Maryland: The Maryland Comptroller of the Treasury (MD Comptroller) updated income tax guidance on the taxation of pass-through entities (PTE) to address a 2020 law change (2020 Md. Laws, Chap. 641, (SB 523)) that allows PTEs to elect to pay the tax imposed on resident members' distributive or pro rata shares of income (hereafter, "shares income") starting July 1, 2020.2 (PTEs were already required to pay income tax for nonresident members.) The elective tax on a resident's share of PTE income is equal to the sum of the top marginal state and lowest county income tax rates and applies to each member's share of the PTE's taxable income. The MD Comptroller explained that the elective tax on a resident's share of the PTE's income is considered an entity-level tax and, as such, any tax paid on a resident's share of such PTE income may not be treated as a tax paid by the resident member and any tax paid by the resident members individually cannot be deducted from the tax imposed on the PTE. Further, resident members can include their anticipated credit from the PTE in the estimated tax calculation. Resident/nonresident members may take a credit against the state tax imposed on the member individually for their proportionate share of the tax paid by the PTE, and any refund claims for tax paid on a resident's share of the PTE's income must be made by the resident member rather than the PTE. The guidance also describes the administrative procedures a PTE making this election should follow and the return filing requirements for PTEs and their resident/nonresident members. Md. Comp. of Treas., Admin. Release No. 6: Taxation of Pass-through Entities (revised Sept. 2020).

Massachusetts: The Massachusetts Court of Appeals (Court) reversed the Massachusetts Appellate Tax Board (Board), holding that a corporation and its affiliates (collectively, "corporation") could deduct from their combined Massachusetts corporate excise return the utility receipts tax (URT) paid to Indiana because the URT is not a "franchise tax for the privilege of doing business" within the meaning of the deduction disallowance statute.3 The Commissioner argued that the URT is a franchise tax for the privilege of doing business in Indiana as it is imposed (1) on the corporate enterprise as a whole rather than on discrete events, and (2) as a pre-condition for doing business in Indiana. The Court rejected these arguments, instead finding that the URT is imposed on the receipts received from retail sales (in this case, natural gas and electricity). Further, Indiana law identifies the URT as an income tax rather than as a franchise tax or a tax for the privilege of doing business in Indiana. Additionally, the URT is not imposed on all of a taxpayer's business revenues but only on enumerated revenues excluding certain receipts. Lastly, the Court noted that while the URT has some unique aspects, in substance it is fundamentally similar to deductible transaction taxes on retail sales. Bay State Gas Co. & Affiliates v. Mass. Comr. of Rev., No. 19-P-114 (Mass. App. Ct. Oct. 7, 2020).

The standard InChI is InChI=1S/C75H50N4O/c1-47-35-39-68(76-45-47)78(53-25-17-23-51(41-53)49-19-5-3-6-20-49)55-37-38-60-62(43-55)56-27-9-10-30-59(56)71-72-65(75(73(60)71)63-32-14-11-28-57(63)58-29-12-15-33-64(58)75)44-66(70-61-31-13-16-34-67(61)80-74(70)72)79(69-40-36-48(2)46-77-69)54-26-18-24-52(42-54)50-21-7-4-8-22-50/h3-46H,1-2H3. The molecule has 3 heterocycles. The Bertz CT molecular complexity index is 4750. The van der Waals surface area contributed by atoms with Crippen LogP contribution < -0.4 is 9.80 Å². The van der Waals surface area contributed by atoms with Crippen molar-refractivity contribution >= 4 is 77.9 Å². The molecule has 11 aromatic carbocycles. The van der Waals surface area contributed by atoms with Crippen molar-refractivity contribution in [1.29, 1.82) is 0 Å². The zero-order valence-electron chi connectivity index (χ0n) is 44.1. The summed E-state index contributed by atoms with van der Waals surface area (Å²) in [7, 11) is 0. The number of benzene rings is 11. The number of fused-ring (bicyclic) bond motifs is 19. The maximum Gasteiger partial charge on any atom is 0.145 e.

Massachusetts: The Massachusetts Department of Revenue issued guidance to personal income taxpayers, including members of a pass-through entity, on the application of the commonwealth's credit for taxes paid to another jurisdiction with respect to deemed repatriated income that was paid to the other jurisdiction in a different year than it is due in Massachusetts. For Massachusetts personal income tax purposes, deemed repatriated income is taken into account in the tax year ended Dec. 31, 2019; for federal income tax purposes, and in many states, deemed repatriated income was required to be reported on a taxpayer's 2017 and 2018 returns, unless the taxpayer elected to pay the amount due in installments.4 Taxpayers that paid tax on deemed repatriated income in another jurisdiction in 2017 or 2018 and are required to report such income to Massachusetts in 2019, are eligible for the credit for tax paid to another jurisdiction. The credit is claimed in the year reported to Massachusetts (2019) and not the year paid to the other jurisdictions (2017/2018). If the installment plan is elected and tax is paid to another jurisdiction in a later year, the credit is available in Massachusetts in the tax year in which the tax is paid to the other jurisdiction. Lastly, the guidance explains how to determine the amount of the credit and includes examples. Mass. Dept. of Rev., Directive 20-2: Application of the Massachusetts Personal Income Tax Credit for Taxes Paid to Another Jurisdiction on Deemed Repatriated Income (Oct. 9. 2020).